Monday, November 05, 2007

Like Millions of People...

When Aunt Sophie died and I got the gold Cadillac, I decided that I was going drive rather than take public transportation when traveling from DC to New York or NY to Boston – sometimes even DC to Boston. I like the idea of just getting into my most comfortable old, but still plush vehicle, not waiting for a train or a bus – where I would have to deal with crowds (I can build one but I don’t like to be in one) -- and just going.
Books on tape have become a passion and I have had the pleasure of many hours of listening enjoyment, as well as many minutes of horrible readers. Even when the story is good if the reader is bad you just can’t make it through a tape.

So imagine my consternation when I learned that the power steering hose had a leak and I would not be able to make the trip from NY to DC in my own space. What to do? David loves the train and it is logistically easier than the plane, so I made reservations to go on the ground. I made my reservations for the 11:30 –which originates in NY. It is always better to take a train that starts in the city from which you depart than to have to battle passengers who have been established in a seat for 300 miles. But since we turned back the clocks and my body time was an hour ahead, I was ready to go at 8am. But I needed to complete some bank business (Kerry and I now have a joint account for when we are being jointly entertained –see blob 8/4 for more info). When I finished that business it was 8:45. If I’d had my car I would just have thrown stuff in the back seat and been on the road in no time, but because I was reserved for an 11:30, I had to change my departure time (on line, with an agent, or at the station.) By the time I had completed the banking and change task, it was 9:15 and I reserved on the 10:30. That’s the mediocre news.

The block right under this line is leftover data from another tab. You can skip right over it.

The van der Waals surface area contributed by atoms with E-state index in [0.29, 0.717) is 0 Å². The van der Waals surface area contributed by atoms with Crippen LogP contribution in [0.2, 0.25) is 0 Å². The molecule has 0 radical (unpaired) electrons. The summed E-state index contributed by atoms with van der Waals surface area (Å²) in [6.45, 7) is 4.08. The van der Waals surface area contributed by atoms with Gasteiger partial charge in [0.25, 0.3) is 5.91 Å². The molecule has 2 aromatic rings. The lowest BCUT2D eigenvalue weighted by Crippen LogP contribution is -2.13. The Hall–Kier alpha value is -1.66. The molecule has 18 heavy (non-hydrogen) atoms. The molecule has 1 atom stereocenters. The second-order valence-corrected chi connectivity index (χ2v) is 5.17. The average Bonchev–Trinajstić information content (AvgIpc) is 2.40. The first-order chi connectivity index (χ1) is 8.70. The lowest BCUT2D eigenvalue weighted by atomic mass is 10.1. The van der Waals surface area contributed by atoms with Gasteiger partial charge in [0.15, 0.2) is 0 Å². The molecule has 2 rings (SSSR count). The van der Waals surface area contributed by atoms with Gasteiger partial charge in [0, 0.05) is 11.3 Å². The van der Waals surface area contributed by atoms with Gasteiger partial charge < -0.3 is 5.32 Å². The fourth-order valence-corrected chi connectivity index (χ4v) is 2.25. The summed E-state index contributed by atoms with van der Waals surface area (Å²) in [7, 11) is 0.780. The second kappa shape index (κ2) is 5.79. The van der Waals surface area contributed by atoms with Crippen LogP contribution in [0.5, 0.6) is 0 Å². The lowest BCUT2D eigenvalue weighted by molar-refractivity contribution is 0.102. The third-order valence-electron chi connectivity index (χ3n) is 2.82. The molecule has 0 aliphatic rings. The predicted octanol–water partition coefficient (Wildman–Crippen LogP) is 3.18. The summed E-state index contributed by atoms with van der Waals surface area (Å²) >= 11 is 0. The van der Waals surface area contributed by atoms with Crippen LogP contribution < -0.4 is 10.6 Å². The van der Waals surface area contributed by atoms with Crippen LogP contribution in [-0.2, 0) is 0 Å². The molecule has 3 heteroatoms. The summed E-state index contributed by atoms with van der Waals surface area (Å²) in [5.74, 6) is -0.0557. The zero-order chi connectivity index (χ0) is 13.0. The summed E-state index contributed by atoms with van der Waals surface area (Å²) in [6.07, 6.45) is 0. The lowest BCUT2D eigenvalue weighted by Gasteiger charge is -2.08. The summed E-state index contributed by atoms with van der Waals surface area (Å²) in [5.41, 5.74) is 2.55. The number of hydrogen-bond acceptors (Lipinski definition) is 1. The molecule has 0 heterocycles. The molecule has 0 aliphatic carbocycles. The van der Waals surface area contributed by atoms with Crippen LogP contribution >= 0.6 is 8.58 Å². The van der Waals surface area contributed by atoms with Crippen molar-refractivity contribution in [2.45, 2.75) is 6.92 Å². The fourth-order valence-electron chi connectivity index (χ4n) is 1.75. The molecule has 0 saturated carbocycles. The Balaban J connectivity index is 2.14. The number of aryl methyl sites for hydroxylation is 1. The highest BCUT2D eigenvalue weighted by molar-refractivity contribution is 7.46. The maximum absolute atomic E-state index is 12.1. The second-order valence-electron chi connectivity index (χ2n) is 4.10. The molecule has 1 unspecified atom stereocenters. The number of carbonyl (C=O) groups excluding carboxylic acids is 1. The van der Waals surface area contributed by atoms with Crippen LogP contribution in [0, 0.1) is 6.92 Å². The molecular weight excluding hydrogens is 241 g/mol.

The good news is that when you travel by train you get to go to the train station. In this case it was Penn Station. Let me share this confidence. The thing I like least about train travel is getting on, (especially if the train does not originate in NY or DC) so I usually ask a Red Cap for help. The last time Jordan and I boarded by ourselves I almost got in a fist fight with a Philistine, who thought he should be in front of us -- and everyone else in the station. I think it was an occasion when I asked him if he took his foul mouth to church with him on Sundays (a favorite comeback which works much better than screaming back obscenities). I no longer attempt to board without assistance.

Anyway, when you await assistance you do it from a designated area (they throw that in once you’ve indicated you may actually spend a couple of bucks.) This morning it was the waiting area –not for the Acela Express but for steerage passengers. It doesn’t really matter where you stand, you still get to observe the dynamic of the busy confusing station. First I located a Red Cap who would provide assistance and then I began my watching. An older couple stopped at the security gate and asked the woman at the desk if she would help them find a porter. “ I can help you find a Red Cap” she replied. “We don’t have porters anymore.” I looked at her and we both chuckled. “It’s an age thing”, I said. Or he has been watching too many movies on TCM.” She directed him to a place where he could stand until she found someone to help him. Then a young (20’s) couple approached a “porter”, who was waiting outside security.